Having all granddaughters in one family can put an intense strain on any grandpa. He doesn’t have anyone to share Sunday football with or practice catching a baseball or to simply share the secrets of life that all grandparents have acquired over their lifetime. That’s how it was for the Watson family with four granddaughters: Kayla, Courtney, Isabella, and me. Little did we know that everything would change when my Aunt Barbara shared the news of her pregnancy. Nine months later our first boy was born, Cooper Roy Watson.
If there was ever a definition of perfection, that precious little boy was it. He was always so cheerful and had that contagious baby smile on his face all of the time. He had the sweetest little laugh and could brighten even the worst of days. When he was born his sister, Isabella, wanted to call him Cooper “Snowflake.” No one knew why she had chosen this name, but it stuck.
December came and he got sick at the age of only seven months. We were unaware of the hard times to come. Shortly thereafter his motor skills started to deplete. He had been able to hold himself up and stand, but we noticed these things that had come so easily to him started to be more of a struggle. Cooper could say only a few words and one of them was my name. His eyes shook sometimes almost as if his eyes would click like a pinball hitting against the sides of the arcade game and we could tell he couldn’t see very well.
Cooper could not be diagnosed initially, but after many tests, the doctors concluded that it was called Leigh’s disease. It was a rare mitochondrial disease that had no cure or treatment. The doctors told us that all of his deteriorating locomotives were because of this disease. After two weeks in the hospital, God decided it was time for Cooper to “go home.” It was a week before his first birthday. I pray that no one has to ever witness the death of an infant or child.
I guess we figured out why Isabella called him, “Cooper Snowflake.” Nothing perfect can last forever, just like a snowflake. Cooper came from God and was taken just as fast as a snowflake melts, just quick enough to reach the earth and then it’s gone.
After Cooper’s death, Barbara and Jarrod decided to have another child. On May 15th, 2013 Isla Elizabeth Watson was born. She was so beautiful and seemed like a perfect little angel. I will never forget the night I had brought their oldest daughter, Courtney home from a football game and Barbara was crying. Barbara started to sob and said Isla’s eyes had started to shake like Cooper’s that day. We were devastated but hoped and prayed for the best.
Our biggest fears were confirmed when they made the journey to Houston to see a Leigh’s specialist. The MRI showed lesions just like Cooper. The specialist sent home all this medicine for Isla to take. They were told DNA tests had to be done in order to find out what kind of Leigh’s and to decide if there was another plan of action. Isla would have to take bitter medicine in her food. They would spoon food in and then quickly stick her bottle in her mouth after each bite to make sure she swallowed it all.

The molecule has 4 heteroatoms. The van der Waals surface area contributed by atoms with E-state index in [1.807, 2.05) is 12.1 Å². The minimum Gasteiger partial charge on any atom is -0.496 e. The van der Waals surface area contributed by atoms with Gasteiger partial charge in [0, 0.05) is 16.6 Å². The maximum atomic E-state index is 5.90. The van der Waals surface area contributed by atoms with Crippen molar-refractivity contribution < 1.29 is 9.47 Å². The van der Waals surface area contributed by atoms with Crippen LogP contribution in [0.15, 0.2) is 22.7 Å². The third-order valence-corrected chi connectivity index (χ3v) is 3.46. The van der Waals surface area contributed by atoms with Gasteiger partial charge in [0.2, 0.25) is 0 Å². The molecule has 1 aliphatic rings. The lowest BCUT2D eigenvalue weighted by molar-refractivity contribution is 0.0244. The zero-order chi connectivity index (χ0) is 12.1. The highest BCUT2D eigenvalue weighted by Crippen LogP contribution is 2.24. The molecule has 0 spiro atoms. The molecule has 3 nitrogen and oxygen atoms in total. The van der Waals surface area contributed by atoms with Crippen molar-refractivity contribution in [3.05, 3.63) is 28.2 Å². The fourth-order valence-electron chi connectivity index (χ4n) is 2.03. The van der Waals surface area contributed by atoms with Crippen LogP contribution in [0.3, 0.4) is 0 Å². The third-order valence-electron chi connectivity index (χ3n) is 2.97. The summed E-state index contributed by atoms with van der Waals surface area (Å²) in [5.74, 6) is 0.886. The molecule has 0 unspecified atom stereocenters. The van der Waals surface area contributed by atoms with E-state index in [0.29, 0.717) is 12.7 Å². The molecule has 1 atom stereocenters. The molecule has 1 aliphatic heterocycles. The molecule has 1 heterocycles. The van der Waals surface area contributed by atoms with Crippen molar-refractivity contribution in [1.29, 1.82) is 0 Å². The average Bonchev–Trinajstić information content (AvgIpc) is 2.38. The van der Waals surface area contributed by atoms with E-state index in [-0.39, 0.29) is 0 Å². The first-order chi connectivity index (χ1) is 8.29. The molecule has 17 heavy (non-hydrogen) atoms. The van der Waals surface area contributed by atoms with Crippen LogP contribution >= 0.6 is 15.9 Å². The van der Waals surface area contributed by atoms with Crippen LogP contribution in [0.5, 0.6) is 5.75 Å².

The next visit to Houston was planned on Feb. 4th. The MRI already showed lesions on the brain stem. Isla Elizabeth Watson lost her battle with Leigh’s disease on April 8, 2014.
Help Us and the UMDF Find a Cure
The United Mitochondrial Disease Foundation (UMDF) was formed by families affected by mitochondrial disease. The UMDF provides support to families and funds mitochondrial disease research. Since 1996, the UMDF has funded nearly $11 million in research projects aimed at finding better treatments for mitochondrial diseases, with the ultimate goal of a cure. This research has increased the understanding of mitochondrial function, improved diagnosis and moved us closer to treatments and, ultimately, a cure for those who face this devastating disease.
Grants have supported research for one to three years at institutions across the United States, Canada, Europe, and Australia. Recently, projects have included studying what mechanisms in abnormal mitochondria cause muscle dysfunction, enzyme replacement therapy and other potential treatments, as well as developing models for specific mitochondrial disorders.
Mitochondria produce more than 90 percent of the body’s energy. When these tiny parts of the cell can’t do their job, the body doesn’t get the energy it needs, resulting in a wide range of debilitating and sometimes fatal symptoms. Every 30 minutes, a child is born who will develop a mitochondrial disease by age 10. Each year, 1,000 to 4,000 children in the United States are born with a mitochondrial disease. While exact numbers of children and adults suffering from mitochondrial disease are hard to determine, we now know the disease is approaching the frequency of childhood cancers. Many people who suffer from mitochondrial disease are frequently misdiagnosed due to a lack of specialists. This is why we need your support.